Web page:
Dear England review, Olivier National Theatre, London

Since 1966, the England men’s football team has had an unerring ability to dash a nation’s dreams, said Andrzej Lukowski in Time Out. So a play about the squad’s supposed “resurrection” under manager Gareth Southgate feels “potentially hubristic” – and at risk of “dangerously overhyping a gifted man who still hasn’t taken home any actual silverware”. 

But fear not. As a playwright, James Graham has long displayed the world-beating form that still eludes England on the biggest stages. He has made “genuinely classic work” out of such unlikely subjects as “Who Wants to Be a Millionaire?”, and parliamentary whips’ offices in the 1970s. And with “Dear England” – a “wildly entertaining romp” given a pulsating staging by Rupert Goold – he has “hit the back of the net once again”. 

The staging is “thrilling”, and Joseph Fiennes gives a performance of “almost AI-grade exactness” as Southgate, said Quentin Letts in The Sunday Times. Some of the characterisation, however, is cartoonish: Harry Kane, Gary Lineker, Greg Dyke and many others appear in no more than amusing caricature.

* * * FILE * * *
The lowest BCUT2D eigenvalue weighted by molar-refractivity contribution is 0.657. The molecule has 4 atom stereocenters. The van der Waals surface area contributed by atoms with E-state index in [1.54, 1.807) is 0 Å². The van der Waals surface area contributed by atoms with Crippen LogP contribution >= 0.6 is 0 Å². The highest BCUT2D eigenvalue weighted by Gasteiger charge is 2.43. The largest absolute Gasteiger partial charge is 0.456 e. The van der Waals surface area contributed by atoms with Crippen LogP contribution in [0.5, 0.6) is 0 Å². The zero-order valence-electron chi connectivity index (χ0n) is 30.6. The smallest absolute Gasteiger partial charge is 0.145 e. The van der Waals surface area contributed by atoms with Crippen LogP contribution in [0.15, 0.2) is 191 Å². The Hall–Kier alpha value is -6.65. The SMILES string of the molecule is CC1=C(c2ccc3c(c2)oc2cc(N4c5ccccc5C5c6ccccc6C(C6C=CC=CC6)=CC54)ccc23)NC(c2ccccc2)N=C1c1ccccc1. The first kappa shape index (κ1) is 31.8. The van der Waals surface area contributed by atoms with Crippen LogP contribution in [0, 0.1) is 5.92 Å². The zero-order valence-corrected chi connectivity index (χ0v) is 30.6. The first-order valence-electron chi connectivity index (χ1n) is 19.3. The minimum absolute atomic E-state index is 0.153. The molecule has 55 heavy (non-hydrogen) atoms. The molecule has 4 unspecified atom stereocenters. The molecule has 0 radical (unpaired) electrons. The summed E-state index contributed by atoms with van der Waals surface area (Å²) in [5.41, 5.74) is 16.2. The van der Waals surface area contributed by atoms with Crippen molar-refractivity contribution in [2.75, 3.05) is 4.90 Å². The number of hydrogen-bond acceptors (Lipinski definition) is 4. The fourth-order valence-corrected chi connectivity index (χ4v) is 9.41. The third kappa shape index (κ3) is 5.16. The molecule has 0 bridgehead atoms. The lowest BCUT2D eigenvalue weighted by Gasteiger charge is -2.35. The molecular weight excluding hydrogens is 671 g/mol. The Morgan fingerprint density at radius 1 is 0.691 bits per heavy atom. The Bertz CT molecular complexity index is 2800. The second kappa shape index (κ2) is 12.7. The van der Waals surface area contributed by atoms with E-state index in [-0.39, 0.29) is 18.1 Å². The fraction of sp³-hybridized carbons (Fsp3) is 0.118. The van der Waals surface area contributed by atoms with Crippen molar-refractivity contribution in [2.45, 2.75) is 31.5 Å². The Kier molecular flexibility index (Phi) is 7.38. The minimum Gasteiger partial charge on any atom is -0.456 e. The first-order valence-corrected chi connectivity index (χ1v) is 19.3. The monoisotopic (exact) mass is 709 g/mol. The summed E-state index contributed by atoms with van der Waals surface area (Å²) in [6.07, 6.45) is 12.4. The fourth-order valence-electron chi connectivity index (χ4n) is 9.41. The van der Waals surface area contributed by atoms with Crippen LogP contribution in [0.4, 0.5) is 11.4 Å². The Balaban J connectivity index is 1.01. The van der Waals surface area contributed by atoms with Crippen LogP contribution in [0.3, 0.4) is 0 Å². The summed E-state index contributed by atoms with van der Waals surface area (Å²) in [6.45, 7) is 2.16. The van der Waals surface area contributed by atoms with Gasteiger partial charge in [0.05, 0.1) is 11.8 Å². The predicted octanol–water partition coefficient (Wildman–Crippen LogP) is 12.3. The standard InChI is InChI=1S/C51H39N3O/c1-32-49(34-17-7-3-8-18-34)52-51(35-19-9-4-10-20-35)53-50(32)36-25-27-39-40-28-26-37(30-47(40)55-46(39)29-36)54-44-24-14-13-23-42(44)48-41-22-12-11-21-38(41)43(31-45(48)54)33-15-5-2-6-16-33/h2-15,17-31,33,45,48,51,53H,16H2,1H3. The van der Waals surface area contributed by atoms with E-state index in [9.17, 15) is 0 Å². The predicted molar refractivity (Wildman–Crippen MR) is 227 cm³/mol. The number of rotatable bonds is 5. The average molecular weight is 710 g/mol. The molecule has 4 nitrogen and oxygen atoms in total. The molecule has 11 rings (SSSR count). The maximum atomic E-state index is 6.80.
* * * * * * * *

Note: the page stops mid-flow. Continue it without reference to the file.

The play’s title, said Susannah Clapp in The Observer, alludes to an open letter Southgate wrote to fans in 2021, pleading for a “more generous” and “interesting view of what the country could be”. Graham gives us a vivid sketch of the mess the team was in before Southgate took over: seldom winning, yet still considering itself a “top talent”. That Britain could be floundering as a result of a similar “sense of inherited privilege” is a point he does not need to batter home. As someone who doesn’t follow football, I came into Dear England feeling at a possible disadvantage. But by rousing the blood and raising the stakes – and showing the possibilities of change – Graham and Goold “won me over”. 

As in any match, “there are some misses”, said Sarah Hemming in the FT. The play packs in too much, covering everything from racism to Covid and Qatar. But overall, it’s a “glorious, generous, rollercoaster” of a play that makes for an “exhilarating” evening.

Olivier, National Theatre, London SEI (020-3989 5455; Until 11 August. Rating ****